has declined with the financial crisis and made issuers more
vigilant against losses, the ‘Holy Grail’ for many in Europe
remains increasing levels of revolving balances among
Issuers in the UK and US are old hands in
generating revolving credit from card customers, where the feature
is well-established as a banking product. In other markets, notably
Spain, issuers are fighting to establish the feature among their
customers through education, cash advances and rewards offers.
In both established and emerging revolving
credit markets, stricter regulation, a new economic environment and
changing consumer preferences are forcing issuers to re-evaluate
how best to move forward.
Spain serves as an example of a market in
which issuers face several hurdles in their search for higher
revolving levels. Domestic issuers offer customers ‘credit’
card products which are in fact deferred debit cards – customers
can easily set up their cards to pay the entire balance
electronically and automatically in full each month via easy to use
and low cost direct debits from current accounts.
In historically paper cheque-heavy markets
like the US and UK, cardholders determine, month by month, exactly
how large a payment they would make against their card balance.
They are, however, required to pay at least the minimum balance,
typically 3 percent to 5 percent of the outstanding amount.
This model, though inefficient from an
operational perspective, nevertheless drove huge rates of
cardholder revolve spending. Paper cheques are now being replaced
by electronic bill payment and new laws restrict certain practices
of issuers and force increased disclosure of the impact of only
paying the minimum balance, the precedent remains:
cardholders determine, on a monthly basis, their own fate regarding
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In markets like Spain, however, with automated
systems in place, such decisions need never be made – the balance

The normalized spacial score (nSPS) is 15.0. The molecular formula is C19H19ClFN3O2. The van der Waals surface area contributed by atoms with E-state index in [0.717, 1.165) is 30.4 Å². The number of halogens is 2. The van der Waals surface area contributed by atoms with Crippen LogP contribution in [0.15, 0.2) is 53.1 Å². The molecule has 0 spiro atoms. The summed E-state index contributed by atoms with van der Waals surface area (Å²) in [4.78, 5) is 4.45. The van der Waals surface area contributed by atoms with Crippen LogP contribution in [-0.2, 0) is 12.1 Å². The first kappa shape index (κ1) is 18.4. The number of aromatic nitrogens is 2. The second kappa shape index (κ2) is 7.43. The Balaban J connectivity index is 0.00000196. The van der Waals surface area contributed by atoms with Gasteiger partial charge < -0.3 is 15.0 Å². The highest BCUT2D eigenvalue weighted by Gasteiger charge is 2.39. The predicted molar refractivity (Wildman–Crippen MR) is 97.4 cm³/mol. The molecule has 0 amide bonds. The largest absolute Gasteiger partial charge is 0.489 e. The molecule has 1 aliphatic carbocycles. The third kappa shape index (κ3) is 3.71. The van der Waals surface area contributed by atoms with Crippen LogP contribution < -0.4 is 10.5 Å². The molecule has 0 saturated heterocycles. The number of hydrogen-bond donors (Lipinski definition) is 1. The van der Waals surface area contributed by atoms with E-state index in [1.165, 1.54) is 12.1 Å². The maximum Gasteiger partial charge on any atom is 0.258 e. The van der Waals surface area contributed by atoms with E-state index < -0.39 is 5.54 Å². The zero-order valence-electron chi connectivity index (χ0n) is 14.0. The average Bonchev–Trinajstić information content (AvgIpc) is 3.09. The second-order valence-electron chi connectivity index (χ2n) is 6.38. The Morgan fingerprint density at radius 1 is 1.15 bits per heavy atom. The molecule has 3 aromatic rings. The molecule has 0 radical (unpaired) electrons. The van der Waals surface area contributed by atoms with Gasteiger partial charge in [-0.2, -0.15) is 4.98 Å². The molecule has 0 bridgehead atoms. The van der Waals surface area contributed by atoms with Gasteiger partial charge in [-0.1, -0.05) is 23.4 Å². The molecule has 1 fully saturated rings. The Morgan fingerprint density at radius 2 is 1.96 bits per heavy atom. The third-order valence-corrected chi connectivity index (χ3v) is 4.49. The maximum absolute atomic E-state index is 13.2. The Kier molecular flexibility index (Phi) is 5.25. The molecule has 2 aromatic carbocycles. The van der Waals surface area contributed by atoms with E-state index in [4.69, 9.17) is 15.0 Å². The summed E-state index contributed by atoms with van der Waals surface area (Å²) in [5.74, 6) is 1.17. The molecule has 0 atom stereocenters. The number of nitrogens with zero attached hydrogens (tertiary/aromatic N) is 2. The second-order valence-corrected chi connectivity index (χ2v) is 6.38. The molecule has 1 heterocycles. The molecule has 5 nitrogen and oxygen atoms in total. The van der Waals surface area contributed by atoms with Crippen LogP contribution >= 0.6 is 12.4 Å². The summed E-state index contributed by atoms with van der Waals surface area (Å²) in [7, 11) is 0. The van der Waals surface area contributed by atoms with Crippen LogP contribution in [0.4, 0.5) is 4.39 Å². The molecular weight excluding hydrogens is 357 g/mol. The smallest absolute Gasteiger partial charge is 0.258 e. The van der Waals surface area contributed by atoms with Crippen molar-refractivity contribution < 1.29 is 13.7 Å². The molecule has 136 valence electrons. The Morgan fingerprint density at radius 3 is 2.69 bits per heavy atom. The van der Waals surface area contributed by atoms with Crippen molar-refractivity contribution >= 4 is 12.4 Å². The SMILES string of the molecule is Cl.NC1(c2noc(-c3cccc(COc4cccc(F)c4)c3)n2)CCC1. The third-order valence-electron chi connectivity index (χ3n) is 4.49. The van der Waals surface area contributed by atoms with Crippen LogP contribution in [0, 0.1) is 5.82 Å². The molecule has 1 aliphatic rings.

is simply paid in full, just as the case with immediate debit
Spanish issuers do offer credit cards which
allow customers to revolve a balance, but these are much less
flexible products than their counterparts in other markets.
In effect, customers must know at the time they open an account
that they wish to pay less than the full amount of their
Another option practiced by some issuers is to
contact customers, usually by SMS, after large purchases to ask if
they would like to pay for this particular purchase in
instalments. While a useful feature, this limits an issuer’s
revolving revenue to that of a particular transaction, rather than
an entire balance.
Other issuers, especially consumer finance
houses, focus their efforts on cross-selling revolving cash loans
to cardholders. In general, however, these are patches to a
fundamental operational problem that should be addressed –
customers should be given flexibility in their balance repayment
options so that they can choose when and how much to
Spanish issuers are not the only ones in this
situation, of course. Issuers in other markets, both with and
without card product structures which allow more flexible customer
repayment, have placed a key focus on driving additional revolving
behaviour. A classic tactic, such as a balance transfer
offer, works in markets with pre-existing revolving
In addition, cash advances, promotional APRs,
targeted offers for customers to pay a recent large purchase in
instalments, and rewards (or lower fees) in exchange for revolving
behaviour are tactics that can also work across all types of
markets to spur revolve levels.
Overall, basic education is key – customers
must first know they can pay less than their full balance before
they can be expected to actually do so. One way of doing this is by
changing the language used to communicate with consumers. For
example, issuers shouldn’t use the word “revolve” because only
bankers understand the term.
Issuers can also educate customers who
currently auto-pay 100% of their balance that other repayment
options are available. Also key is to provide sufficient
credit lines for customers. Without the room to make purchases they
possibly cannot afford to immediately repay in full, they will turn
to other cards, other financing options, or simply not make the
purchase at all. In this economic environment, that final
option is something in which neither the bank nor the merchant is
Stephen Mendelsohn, who has worked with
card issuers all across Europe, has been with payments advisory
firm First Annapolis since 1997 and has been based in Barcelona